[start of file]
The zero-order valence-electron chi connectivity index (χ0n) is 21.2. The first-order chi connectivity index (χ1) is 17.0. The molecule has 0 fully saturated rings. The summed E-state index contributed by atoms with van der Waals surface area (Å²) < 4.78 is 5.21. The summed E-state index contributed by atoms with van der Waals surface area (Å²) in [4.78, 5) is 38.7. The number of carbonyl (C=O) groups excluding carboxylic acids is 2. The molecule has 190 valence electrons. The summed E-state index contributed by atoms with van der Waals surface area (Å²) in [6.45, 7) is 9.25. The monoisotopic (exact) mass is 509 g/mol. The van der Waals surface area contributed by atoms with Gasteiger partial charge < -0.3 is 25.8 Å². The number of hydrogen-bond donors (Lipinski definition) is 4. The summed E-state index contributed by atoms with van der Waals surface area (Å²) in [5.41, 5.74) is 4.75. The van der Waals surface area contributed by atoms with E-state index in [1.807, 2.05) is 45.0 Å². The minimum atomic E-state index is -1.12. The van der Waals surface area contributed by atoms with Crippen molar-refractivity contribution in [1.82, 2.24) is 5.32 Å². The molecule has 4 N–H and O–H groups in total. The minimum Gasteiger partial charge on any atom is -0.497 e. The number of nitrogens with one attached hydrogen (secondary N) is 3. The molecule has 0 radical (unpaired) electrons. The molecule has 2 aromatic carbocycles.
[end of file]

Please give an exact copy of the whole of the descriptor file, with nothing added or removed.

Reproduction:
The zero-order valence-electron chi connectivity index (χ0n) is 21.2. The first-order chi connectivity index (χ1) is 17.0. The molecule has 0 fully saturated rings. The summed E-state index contributed by atoms with van der Waals surface area (Å²) < 4.78 is 5.21. The summed E-state index contributed by atoms with van der Waals surface area (Å²) in [4.78, 5) is 38.7. The number of carbonyl (C=O) groups excluding carboxylic acids is 2. The molecule has 190 valence electrons. The summed E-state index contributed by atoms with van der Waals surface area (Å²) in [6.45, 7) is 9.25. The monoisotopic (exact) mass is 509 g/mol. The van der Waals surface area contributed by atoms with Gasteiger partial charge < -0.3 is 25.8 Å². The number of hydrogen-bond donors (Lipinski definition) is 4. The summed E-state index contributed by atoms with van der Waals surface area (Å²) in [5.41, 5.74) is 4.75. The van der Waals surface area contributed by atoms with E-state index in [1.807, 2.05) is 45.0 Å². The minimum atomic E-state index is -1.12. The van der Waals surface area contributed by atoms with Crippen molar-refractivity contribution in [1.82, 2.24) is 5.32 Å². The molecule has 4 N–H and O–H groups in total. The minimum Gasteiger partial charge on any atom is -0.497 e. The number of nitrogens with one attached hydrogen (secondary N) is 3. The molecule has 0 radical (unpaired) electrons. The molecule has 2 aromatic carbocycles.